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Interviews with Women in Cybersecurity

Read Q& A Interview with Women in CybersecurityCareers in Cybersecurity is taking opportunities to sit down with women in cybersecurity to hear about their motivators, drivers and advice they would give to other women in the industry. Check back frequently for new interviews and partnerships with cybersecurity companies that focus on women in cybersecurity.

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In an interview with Heather Kingsbury, Cyber Security and Privacy Consultant at PWC, she shared her experience in building a career in cybersecurity. She has been in the industry for almost 5 years. Below you can learn more about Heather and her experiences in cybersecurity.

So far my journey has been great. I have been fortunate enough to have held several cybersecurity jobs over the past five years, which have all helped me to become successful today. I have found that it has been quite a bit of work, but I have also found that I have a passion for cybersecurity along the way. It has definitely been quite noticeable that there are mostly men in the field, but that has honestly not bothered me and it has never made me back down from pursuing a career in the field.
My current responsibilities include working on security projects for large clients. Throughout the course of these projects, I mostly work on penetration tests, static and dynamic code scans, and security architecture reviews.
Academically, I have a Bachelors in Cybersecurity and Forensics, a Masters in Cybersecurity and Forensics, and another masters in Cybersecurity and Intelligence. Along with the CEH and CISSP certifications, I feel as though these have fueled my professional success and allowed me many opportunities within the cyber industry.
All of them. I know women who are very technical such as developers and penetration testers, and I know other women who are more high level in the industry such as directors of security programs.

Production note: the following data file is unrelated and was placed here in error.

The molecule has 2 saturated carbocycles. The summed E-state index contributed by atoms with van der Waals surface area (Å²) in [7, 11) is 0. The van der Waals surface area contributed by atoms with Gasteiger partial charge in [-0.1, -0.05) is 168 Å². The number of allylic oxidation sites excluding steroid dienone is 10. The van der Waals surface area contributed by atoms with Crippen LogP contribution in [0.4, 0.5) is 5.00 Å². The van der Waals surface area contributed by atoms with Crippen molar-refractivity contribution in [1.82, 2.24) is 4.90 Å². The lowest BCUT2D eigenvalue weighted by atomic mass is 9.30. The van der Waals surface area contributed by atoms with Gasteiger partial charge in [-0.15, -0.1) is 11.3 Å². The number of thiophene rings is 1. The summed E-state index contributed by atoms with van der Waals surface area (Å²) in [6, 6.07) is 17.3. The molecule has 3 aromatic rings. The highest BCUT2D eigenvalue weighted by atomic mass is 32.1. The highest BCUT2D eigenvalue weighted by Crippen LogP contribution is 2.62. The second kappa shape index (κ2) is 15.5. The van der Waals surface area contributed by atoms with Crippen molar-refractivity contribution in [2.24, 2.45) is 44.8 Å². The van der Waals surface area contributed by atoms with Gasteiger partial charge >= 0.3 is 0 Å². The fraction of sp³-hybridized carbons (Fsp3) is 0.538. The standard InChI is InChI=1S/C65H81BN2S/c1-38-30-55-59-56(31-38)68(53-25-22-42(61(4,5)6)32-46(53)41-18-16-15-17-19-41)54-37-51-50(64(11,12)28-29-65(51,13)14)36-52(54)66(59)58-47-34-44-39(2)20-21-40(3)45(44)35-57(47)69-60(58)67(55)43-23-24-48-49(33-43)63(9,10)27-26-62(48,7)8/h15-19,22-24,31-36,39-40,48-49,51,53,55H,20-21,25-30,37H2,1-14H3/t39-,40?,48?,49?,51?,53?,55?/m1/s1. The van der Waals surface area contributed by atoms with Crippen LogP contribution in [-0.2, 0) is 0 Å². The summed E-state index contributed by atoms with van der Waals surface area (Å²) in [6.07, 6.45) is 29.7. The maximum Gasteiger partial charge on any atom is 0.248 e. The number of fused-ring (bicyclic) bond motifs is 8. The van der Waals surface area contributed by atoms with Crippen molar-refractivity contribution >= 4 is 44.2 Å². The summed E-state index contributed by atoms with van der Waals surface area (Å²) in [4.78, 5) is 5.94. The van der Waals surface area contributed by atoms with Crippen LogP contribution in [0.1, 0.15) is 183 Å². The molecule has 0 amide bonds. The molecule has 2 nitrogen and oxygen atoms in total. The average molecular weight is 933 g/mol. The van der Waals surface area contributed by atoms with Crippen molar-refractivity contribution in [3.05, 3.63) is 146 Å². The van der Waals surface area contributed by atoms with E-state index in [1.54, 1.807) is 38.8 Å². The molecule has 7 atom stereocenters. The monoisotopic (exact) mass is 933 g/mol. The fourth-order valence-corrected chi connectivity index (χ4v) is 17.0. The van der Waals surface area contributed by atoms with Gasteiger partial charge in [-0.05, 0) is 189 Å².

Cybersecurity is a demanding profession. Work life balance can sometimes be challenging, however I have found that most companies understand the challenge and allow many flexible options such as working from home, working flexible hours, or working less during the week and making up time on the weekend.
The industry is absolutely open to working from home. Since the job is based around technology, there are plenty of ways to securely connect from home and conduct your job responsibilities. It really depends more on the company that you are working for and their policies, more so than the role in which you are working.
Most cybersecurity jobs are very demanding, regardless of travel. I have worked both kinds of jobs, and found that since technology and attack vectors are changing constantly, work in the cyber realm is never ending. For the most part, consulting roles are the ones in which you find yourself traveling. Heavy work along with traveling make for long hours. These roles can be more demanding than others due to the travel, however they are also very rewarding and worth it if you are up for the challenge.
I didn’t have much guidance when starting my career. I took it upon myself to find opportunities that would help push me in the right direction, such as clubs, volunteer opportunities, and anything that would give me the necessary experience and/or skill-set to apply for cybersecurity jobs.
Cybersecurity is a demanding profession. Work life balance can sometimes be challenging, however I have found that most companies understand the challenge and allow many flexible options such as working from home, working flexible hours, or working less during the week and making up time on the weekend.